Table 1 Univariate and multivariate analysis


Surgical ablation was completed in all patients and was performed in 324 (53.2%) patients with paroxysmal AF and 285 (46.8%) patients with persistent AF. Mean age of the study population was 63 (range 27–87) years. The AF ablation procedure was performed using a unipolar RF device in 151 (24.8%) patients and a bipolar RF device in 398 (65.2%) patients. A hybrid approach using a bipolar RF device was adopted in 60 patients with additional linear lesions targeting the BB in 30 (5%) patients.

Intraoperative and postoperative complications were recorded in 7 (1.1%) and 11 (1.8%) patients, respectively. The 30-day mortality was 0%.

At discharge, most patients (95.1%) were in sinus rhythm whereas 4.9% (n = 30) were in AF. No patient required pacemaker implantation. Notably, all patients who had undergone hybrid ablation either with or without BB ablation were discharged in sinus rhythm after completion of the second procedure.

At a mean follow-up of 74 (2–152) months, 4 (0.6%) patients died of non-cardiac causes and 122 (20%) patients experienced recurrent AF. AF recurrence rates by type of ablation procedure are shown in Fig. 1 [unipolar RF ablation: 19.9% (n = 30); bipolar RF ablation: 21% (n = 84; hybrid procedure without adjunctive BB ablation: 23% (n = 7); hybrid procedure with adjunctive BB ablation: 3.3% (n = 1)].

Fig. 1
figure 1

Atrial fibrillation recurrence by type of ablation procedure. Recurrence rates were 19.9% with unipolar RF ablation, 21% with bipolar RF ablation, 23% with hybrid procedure without adjunctive BB ablation, and 3.3% with hybrid procedure with adjunctive BB ablation

On univariate analysis, intraoperative complications, persistence of AF triggers (overweight, continued alcohol and caffeine consumption), suboptimal management of continuous positive air pressure and diabetes, reduced left ventricular ejection fraction, higher NYHA class, hospitalization due to cardiac causes, the occurrence of cerebrovascular events and cognitive impairment or depression were found to be associated with recurrent AF during follow-up (Table 1). On multivariate analysis, intraoperative complications, impaired left ventricular ejection fraction, worsening of EHRA symptom class and cognitive impairment or depression during follow-up remained significantly associated with AF recurrence (Table 1).


Monitoring of patients undergoing surgical or endovascular ablation of AF has evolved remarkably over the last years. Current guidelines emphasize the importance of achieving complete electrical PV isolation [1], a concept that cannot be taken for granted and should not be neglected given that PV reconnection rates are as high as 70% [1].

However, despite the large number of catheter ablation procedures, only few patients undergo multidisciplinary heart team discussion for proper decision making about hybrid AF ablation. Although various ablation strategies have been proposed and implemented into clinical practice [11,12,13,14,15], the success rate of catheter ablation in AF patients remains low, with wide variations in ablation techniques among operators. In our study, surgical AF ablation was unsuccessful in one fifth of patients likely due to the lack of mapping and catheter ablation. Increasing evidence suggests that the hybrid approach could represent a more aggressive, but very effective treatment for such patients [16].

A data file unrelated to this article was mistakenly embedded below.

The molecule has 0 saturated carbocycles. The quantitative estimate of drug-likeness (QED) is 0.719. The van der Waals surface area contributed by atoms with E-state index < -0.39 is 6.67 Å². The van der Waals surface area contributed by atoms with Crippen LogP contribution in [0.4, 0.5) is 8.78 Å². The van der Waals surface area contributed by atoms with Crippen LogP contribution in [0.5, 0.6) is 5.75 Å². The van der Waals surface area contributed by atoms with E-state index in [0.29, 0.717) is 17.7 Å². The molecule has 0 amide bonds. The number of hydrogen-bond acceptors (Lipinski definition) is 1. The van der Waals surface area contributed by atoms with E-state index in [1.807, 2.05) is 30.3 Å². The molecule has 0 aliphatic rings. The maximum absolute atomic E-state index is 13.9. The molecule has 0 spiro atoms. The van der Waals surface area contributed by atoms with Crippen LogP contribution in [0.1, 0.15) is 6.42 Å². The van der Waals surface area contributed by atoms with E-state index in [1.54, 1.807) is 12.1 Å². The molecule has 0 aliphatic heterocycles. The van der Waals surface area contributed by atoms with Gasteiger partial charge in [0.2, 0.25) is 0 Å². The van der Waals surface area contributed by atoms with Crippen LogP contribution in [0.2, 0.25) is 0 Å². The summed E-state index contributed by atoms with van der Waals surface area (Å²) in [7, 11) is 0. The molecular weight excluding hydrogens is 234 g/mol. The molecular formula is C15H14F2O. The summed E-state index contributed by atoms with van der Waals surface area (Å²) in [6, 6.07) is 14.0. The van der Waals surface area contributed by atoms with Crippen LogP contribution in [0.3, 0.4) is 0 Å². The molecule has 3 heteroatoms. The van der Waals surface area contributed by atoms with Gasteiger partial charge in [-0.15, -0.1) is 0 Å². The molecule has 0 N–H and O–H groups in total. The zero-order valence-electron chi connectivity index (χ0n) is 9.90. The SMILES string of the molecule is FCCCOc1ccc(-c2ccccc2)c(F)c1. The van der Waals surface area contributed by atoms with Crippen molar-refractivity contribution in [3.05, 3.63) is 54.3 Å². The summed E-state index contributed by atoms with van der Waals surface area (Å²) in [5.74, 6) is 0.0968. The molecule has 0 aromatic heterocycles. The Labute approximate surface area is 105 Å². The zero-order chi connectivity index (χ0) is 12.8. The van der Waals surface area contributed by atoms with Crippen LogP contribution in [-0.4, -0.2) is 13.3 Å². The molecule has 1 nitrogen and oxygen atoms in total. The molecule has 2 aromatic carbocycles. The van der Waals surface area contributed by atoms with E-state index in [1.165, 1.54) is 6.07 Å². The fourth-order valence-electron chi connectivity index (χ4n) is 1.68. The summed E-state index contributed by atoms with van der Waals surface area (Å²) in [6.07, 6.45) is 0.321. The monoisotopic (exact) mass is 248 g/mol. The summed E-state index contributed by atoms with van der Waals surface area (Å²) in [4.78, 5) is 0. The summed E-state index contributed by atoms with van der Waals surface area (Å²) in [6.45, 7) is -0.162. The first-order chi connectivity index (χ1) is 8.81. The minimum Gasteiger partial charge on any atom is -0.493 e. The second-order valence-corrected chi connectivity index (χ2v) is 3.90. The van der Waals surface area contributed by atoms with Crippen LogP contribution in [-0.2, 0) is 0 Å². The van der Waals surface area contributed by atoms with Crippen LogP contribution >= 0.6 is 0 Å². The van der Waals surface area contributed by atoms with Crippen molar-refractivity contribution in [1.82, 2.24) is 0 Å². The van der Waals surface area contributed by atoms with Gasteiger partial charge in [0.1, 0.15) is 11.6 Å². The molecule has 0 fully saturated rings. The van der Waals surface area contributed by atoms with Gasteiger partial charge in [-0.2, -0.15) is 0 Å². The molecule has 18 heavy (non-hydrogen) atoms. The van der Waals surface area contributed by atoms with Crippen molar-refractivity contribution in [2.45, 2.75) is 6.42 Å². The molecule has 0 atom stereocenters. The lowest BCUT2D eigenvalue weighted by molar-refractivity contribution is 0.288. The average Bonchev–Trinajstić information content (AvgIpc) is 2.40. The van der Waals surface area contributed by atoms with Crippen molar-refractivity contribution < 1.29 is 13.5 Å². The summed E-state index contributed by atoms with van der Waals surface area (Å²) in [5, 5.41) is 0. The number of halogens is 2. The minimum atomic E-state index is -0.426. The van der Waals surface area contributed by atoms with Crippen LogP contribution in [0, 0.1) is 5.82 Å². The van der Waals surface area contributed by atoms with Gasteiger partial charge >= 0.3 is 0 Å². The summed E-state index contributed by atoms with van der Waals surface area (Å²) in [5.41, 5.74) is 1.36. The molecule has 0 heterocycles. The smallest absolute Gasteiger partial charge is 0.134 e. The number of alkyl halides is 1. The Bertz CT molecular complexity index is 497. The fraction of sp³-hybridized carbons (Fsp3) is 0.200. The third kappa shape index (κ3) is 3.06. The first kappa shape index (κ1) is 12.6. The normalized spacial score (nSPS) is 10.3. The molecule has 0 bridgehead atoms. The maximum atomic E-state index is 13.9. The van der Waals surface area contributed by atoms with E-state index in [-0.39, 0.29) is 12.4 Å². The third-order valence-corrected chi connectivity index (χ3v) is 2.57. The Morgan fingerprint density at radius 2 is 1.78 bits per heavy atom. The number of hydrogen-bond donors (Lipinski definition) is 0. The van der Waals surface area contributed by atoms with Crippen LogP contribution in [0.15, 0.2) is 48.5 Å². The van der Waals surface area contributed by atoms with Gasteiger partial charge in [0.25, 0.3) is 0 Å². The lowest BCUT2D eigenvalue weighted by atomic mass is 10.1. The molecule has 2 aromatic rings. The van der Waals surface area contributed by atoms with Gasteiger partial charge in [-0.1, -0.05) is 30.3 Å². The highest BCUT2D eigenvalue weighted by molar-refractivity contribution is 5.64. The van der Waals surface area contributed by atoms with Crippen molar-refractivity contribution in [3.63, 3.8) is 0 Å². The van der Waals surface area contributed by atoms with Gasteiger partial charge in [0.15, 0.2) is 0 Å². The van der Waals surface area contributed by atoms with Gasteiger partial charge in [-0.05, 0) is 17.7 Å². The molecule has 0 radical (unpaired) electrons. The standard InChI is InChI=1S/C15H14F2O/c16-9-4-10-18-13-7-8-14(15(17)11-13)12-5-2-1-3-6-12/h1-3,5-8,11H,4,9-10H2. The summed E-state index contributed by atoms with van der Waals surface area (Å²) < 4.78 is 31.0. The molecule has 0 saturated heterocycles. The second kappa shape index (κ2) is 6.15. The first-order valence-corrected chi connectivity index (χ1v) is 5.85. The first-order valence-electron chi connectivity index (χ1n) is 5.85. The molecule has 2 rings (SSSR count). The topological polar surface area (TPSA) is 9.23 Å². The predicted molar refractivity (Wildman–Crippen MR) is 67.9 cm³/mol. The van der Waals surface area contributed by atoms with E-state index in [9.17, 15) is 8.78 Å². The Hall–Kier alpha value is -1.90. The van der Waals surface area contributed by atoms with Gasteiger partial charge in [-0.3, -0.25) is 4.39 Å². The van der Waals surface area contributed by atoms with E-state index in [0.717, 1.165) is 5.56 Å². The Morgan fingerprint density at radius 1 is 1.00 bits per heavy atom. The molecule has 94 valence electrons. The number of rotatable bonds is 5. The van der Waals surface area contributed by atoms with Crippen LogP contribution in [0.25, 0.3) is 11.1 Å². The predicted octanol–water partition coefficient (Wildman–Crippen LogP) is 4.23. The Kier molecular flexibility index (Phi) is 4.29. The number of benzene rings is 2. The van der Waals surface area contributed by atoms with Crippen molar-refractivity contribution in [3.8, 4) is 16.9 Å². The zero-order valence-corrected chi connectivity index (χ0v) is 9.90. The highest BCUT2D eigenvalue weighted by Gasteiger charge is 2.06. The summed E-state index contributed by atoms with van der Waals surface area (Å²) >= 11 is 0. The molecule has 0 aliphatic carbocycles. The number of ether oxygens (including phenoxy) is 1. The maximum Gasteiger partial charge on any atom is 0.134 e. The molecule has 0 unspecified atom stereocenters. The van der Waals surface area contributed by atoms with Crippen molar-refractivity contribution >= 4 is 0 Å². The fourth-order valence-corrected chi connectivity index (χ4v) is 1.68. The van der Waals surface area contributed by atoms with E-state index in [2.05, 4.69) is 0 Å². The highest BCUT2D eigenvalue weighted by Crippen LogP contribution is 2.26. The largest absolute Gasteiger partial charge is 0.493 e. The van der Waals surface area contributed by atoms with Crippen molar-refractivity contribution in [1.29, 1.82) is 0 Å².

Given the not negligible proportion of patients experiencing failed ablations with subsequent poorer long-term clinical outcomes and quality of life, it can be speculated that hybrid surgical-catheter ablation procedures combining a minimally invasive epicardial ablation with no sternotomy and cardiopulmonary bypass with a percutaneous endocardial approach may result in improved outcomes than either procedure alone [10]. However, in our study, although all patients who had undergone two-staged hybrid ablation were discharged in sinus rhythm, we could not demonstrate the superiority of the hybrid procedure over isolated surgical ablation.

The main finding of our study was a significant reduction of AF recurrence in hybrid patients in whom adjunctive BB ablation was performed. In this respect, a few considerations are relevant: (i) BB ablation in the setting of a two-staged hybrid procedure is safe and highly effective; (ii) adding this surgical ablation target, where the BB is supposed to be anatomically located, was easy to perform without a significant increase in procedural time and without requiring further blunt dissection; and (iii) BB ablation does not increase the risk for periprocedural complications.

The results obtained were better than those recorded in other centers with hybrid procedures not targeting the BB [17,18,19,20]. This could be due to the fact that the BB may be involved in a number of unstable reentrant circuits, and we hypothesized that an effective lesion in the BB would prevent induction and maintenance of AF.